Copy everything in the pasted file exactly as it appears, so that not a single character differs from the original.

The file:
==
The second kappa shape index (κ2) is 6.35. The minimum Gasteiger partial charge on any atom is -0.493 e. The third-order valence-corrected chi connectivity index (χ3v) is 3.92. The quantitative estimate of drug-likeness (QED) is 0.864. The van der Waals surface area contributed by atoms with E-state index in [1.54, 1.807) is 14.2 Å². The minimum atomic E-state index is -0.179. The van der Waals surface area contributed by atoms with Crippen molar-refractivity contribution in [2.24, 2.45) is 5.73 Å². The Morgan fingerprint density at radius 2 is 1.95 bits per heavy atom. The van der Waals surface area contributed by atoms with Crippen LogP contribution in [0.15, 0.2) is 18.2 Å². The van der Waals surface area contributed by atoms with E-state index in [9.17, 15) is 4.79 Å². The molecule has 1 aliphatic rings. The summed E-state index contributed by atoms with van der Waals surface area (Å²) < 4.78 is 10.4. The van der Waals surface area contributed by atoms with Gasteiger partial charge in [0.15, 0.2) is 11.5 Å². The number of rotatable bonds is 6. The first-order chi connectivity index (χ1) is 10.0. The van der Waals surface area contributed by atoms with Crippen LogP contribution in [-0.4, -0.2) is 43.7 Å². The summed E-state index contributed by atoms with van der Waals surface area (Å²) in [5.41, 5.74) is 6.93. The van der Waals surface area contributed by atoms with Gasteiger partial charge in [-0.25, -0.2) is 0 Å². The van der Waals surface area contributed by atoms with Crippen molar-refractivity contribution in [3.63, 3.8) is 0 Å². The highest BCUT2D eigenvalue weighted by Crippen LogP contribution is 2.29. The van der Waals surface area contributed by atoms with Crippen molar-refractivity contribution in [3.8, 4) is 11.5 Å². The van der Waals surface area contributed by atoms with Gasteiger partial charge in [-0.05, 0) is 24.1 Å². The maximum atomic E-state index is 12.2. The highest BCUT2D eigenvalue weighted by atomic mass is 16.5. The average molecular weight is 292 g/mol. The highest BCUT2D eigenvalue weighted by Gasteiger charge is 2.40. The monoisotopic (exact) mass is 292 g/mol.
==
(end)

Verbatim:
The second kappa shape index (κ2) is 6.35. The minimum Gasteiger partial charge on any atom is -0.493 e. The third-order valence-corrected chi connectivity index (χ3v) is 3.92. The quantitative estimate of drug-likeness (QED) is 0.864. The van der Waals surface area contributed by atoms with E-state index in [1.54, 1.807) is 14.2 Å². The minimum atomic E-state index is -0.179. The van der Waals surface area contributed by atoms with Crippen molar-refractivity contribution in [2.24, 2.45) is 5.73 Å². The Morgan fingerprint density at radius 2 is 1.95 bits per heavy atom. The van der Waals surface area contributed by atoms with Crippen LogP contribution in [0.15, 0.2) is 18.2 Å². The van der Waals surface area contributed by atoms with E-state index in [9.17, 15) is 4.79 Å². The molecule has 1 aliphatic rings. The summed E-state index contributed by atoms with van der Waals surface area (Å²) < 4.78 is 10.4. The van der Waals surface area contributed by atoms with Gasteiger partial charge in [0.15, 0.2) is 11.5 Å². The number of rotatable bonds is 6. The first-order chi connectivity index (χ1) is 10.0. The van der Waals surface area contributed by atoms with Crippen LogP contribution in [-0.4, -0.2) is 43.7 Å². The summed E-state index contributed by atoms with van der Waals surface area (Å²) in [5.41, 5.74) is 6.93. The van der Waals surface area contributed by atoms with Gasteiger partial charge in [-0.25, -0.2) is 0 Å². The van der Waals surface area contributed by atoms with Crippen molar-refractivity contribution in [3.63, 3.8) is 0 Å². The highest BCUT2D eigenvalue weighted by Crippen LogP contribution is 2.29. The van der Waals surface area contributed by atoms with Crippen molar-refractivity contribution in [3.8, 4) is 11.5 Å². The van der Waals surface area contributed by atoms with Gasteiger partial charge in [-0.05, 0) is 24.1 Å². The maximum atomic E-state index is 12.2. The highest BCUT2D eigenvalue weighted by atomic mass is 16.5. The average molecular weight is 292 g/mol. The highest BCUT2D eigenvalue weighted by Gasteiger charge is 2.40. The monoisotopic (exact) mass is 292 g/mol.